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In the second section (personal history), participants checked any of the following incidents that they had experienced during childhood or adolescence: sexual abuse by a relative; sexual abuse by a teacher; sexual abuse by a physician; sexual abuse by a therapist or counselor; sexual abuse by a nonrelative (other than a teacher, physician, therapist, or counselor); and nonsexual physical abuse.Participants were also asked to check any of the following incidents that they had experienced during adulthood: sexual harassment, attempted rape, acquaintance rape, stranger rape, nonsexual physical violence by a spouse or spouselike partner, nonsexual physical violence by an acquaintance, nonsexual violence by a stranger, sexual involvement with a therapist or counselor, and sexual involvement with their physician.Table 1 presents the percentages of men and women reporting each type of childhood or adolescent abuse. About one third (32.85%) of the men reported at least one episode of abuse before or during adulthood.Twenty-three percent reported one form of abuse, 8% reported two forms, 1% reported three forms, none reported four, and 1% reported five. Pope Shirley Feldman-Summers NOTE: This link leads to a follow-up study in Journal of Consulting and Clinical Psychology.ABSTRACT: A national survey of 250 female and 250 male clinical and counseling psychologists (return rate was 58%) showed that over two thirds (69.93%) of the women and one third (32.85%) of the men had experienced some form of physical or sexual abuse.The three divisions were 12 (Clinical Psychology), 29 (Psychotherapy), and 42 (Independent Practice).

Such relationships were, for female students, related to later conduct as a practitioner.

Instrument The questionnaire contained four sections. The introductory section asked only the participant's gender, highest degree earned, and the year that his or her highest degree was awarded.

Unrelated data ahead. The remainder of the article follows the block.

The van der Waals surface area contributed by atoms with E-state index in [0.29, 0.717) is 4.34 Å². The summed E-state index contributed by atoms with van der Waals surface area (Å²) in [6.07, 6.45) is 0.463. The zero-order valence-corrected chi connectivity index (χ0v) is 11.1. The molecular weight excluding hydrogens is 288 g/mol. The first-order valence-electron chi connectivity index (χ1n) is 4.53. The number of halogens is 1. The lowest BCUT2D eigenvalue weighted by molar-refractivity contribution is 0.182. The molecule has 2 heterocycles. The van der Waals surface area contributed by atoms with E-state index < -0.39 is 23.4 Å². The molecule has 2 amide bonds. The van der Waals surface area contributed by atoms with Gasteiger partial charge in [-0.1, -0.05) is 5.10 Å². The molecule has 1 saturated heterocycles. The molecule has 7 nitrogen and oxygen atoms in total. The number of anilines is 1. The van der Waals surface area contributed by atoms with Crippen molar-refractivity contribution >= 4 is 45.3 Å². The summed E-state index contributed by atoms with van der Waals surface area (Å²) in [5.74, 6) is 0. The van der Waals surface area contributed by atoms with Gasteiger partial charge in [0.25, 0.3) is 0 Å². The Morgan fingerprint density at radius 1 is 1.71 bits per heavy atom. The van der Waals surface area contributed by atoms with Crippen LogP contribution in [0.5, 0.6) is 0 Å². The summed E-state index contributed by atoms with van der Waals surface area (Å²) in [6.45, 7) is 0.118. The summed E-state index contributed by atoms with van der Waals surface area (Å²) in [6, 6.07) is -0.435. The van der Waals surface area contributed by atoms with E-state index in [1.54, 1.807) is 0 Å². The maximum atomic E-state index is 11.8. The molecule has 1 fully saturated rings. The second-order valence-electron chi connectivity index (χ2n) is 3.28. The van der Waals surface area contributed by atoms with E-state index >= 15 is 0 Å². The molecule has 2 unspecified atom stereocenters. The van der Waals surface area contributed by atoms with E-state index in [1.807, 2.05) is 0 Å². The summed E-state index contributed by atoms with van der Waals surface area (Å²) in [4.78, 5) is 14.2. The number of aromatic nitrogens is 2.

No other identifying information was requested so that participants would feel secure in their anonymity.

We also know little about the abuse histories of clinical and counseling psychologists.

It is possible that such histories are relevant to an interest in helping others who have been abused or to competence in providing that help.

Such relationships were, for female students, related to later conduct as a practitioner.

Instrument The questionnaire contained four sections. The introductory section asked only the participant's gender, highest degree earned, and the year that his or her highest degree was awarded.

No other identifying information was requested so that participants would feel secure in their anonymity.

We also know little about the abuse histories of clinical and counseling psychologists.

It is possible that such histories are relevant to an interest in helping others who have been abused or to competence in providing that help.

The other degrees were Ed D ( analysis revealed that gender was not significantly related to the return rate (i.e., the proportion of men was not significantly different from the proportion of women who responded to this survey). Approximately one third (33.1%) of the participants reported having experienced some form of sexual or physical abuse as a child or adolescent.